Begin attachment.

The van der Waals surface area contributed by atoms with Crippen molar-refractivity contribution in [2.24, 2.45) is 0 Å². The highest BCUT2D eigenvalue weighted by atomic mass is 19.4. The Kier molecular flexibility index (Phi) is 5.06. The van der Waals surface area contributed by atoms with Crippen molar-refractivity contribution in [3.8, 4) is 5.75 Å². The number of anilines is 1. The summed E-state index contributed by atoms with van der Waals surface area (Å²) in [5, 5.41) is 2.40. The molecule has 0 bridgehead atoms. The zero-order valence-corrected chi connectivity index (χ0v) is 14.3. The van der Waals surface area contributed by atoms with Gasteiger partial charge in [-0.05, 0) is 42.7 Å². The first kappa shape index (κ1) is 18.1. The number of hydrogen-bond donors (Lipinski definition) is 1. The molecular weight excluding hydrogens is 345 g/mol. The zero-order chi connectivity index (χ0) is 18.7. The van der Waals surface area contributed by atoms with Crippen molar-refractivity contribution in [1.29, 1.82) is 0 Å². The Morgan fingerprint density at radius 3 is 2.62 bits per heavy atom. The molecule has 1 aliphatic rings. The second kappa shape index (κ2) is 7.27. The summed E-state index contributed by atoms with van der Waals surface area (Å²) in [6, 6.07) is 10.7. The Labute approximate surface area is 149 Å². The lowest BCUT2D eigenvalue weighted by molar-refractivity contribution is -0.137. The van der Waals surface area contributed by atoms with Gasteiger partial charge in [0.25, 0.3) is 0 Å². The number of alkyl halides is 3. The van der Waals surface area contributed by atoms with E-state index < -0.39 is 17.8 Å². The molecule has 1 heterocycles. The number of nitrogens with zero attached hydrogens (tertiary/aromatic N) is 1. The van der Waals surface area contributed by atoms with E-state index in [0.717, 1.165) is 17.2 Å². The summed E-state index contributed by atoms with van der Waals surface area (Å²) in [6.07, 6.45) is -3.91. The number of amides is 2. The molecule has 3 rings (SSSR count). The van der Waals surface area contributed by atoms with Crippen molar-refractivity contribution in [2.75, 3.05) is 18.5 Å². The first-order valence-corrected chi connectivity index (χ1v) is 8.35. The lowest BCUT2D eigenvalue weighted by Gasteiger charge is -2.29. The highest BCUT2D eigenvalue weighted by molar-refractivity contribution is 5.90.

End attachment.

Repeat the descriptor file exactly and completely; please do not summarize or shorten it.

The van der Waals surface area contributed by atoms with Crippen molar-refractivity contribution in [2.24, 2.45) is 0 Å². The highest BCUT2D eigenvalue weighted by atomic mass is 19.4. The Kier molecular flexibility index (Phi) is 5.06. The van der Waals surface area contributed by atoms with Crippen molar-refractivity contribution in [3.8, 4) is 5.75 Å². The number of anilines is 1. The summed E-state index contributed by atoms with van der Waals surface area (Å²) in [5, 5.41) is 2.40. The molecule has 0 bridgehead atoms. The zero-order valence-corrected chi connectivity index (χ0v) is 14.3. The van der Waals surface area contributed by atoms with Gasteiger partial charge in [-0.05, 0) is 42.7 Å². The first kappa shape index (κ1) is 18.1. The number of hydrogen-bond donors (Lipinski definition) is 1. The molecular weight excluding hydrogens is 345 g/mol. The zero-order chi connectivity index (χ0) is 18.7. The van der Waals surface area contributed by atoms with Crippen molar-refractivity contribution in [1.29, 1.82) is 0 Å². The Morgan fingerprint density at radius 3 is 2.62 bits per heavy atom. The molecule has 1 aliphatic rings. The second kappa shape index (κ2) is 7.27. The summed E-state index contributed by atoms with van der Waals surface area (Å²) in [6, 6.07) is 10.7. The Labute approximate surface area is 149 Å². The lowest BCUT2D eigenvalue weighted by molar-refractivity contribution is -0.137. The van der Waals surface area contributed by atoms with Gasteiger partial charge in [0.25, 0.3) is 0 Å². The number of alkyl halides is 3. The van der Waals surface area contributed by atoms with E-state index < -0.39 is 17.8 Å². The molecule has 1 heterocycles. The number of nitrogens with zero attached hydrogens (tertiary/aromatic N) is 1. The van der Waals surface area contributed by atoms with E-state index in [0.717, 1.165) is 17.2 Å². The summed E-state index contributed by atoms with van der Waals surface area (Å²) in [6.07, 6.45) is -3.91. The number of amides is 2. The molecule has 3 rings (SSSR count). The van der Waals surface area contributed by atoms with Crippen molar-refractivity contribution in [2.75, 3.05) is 18.5 Å². The first-order valence-corrected chi connectivity index (χ1v) is 8.35. The lowest BCUT2D eigenvalue weighted by Gasteiger charge is -2.29. The highest BCUT2D eigenvalue weighted by molar-refractivity contribution is 5.90.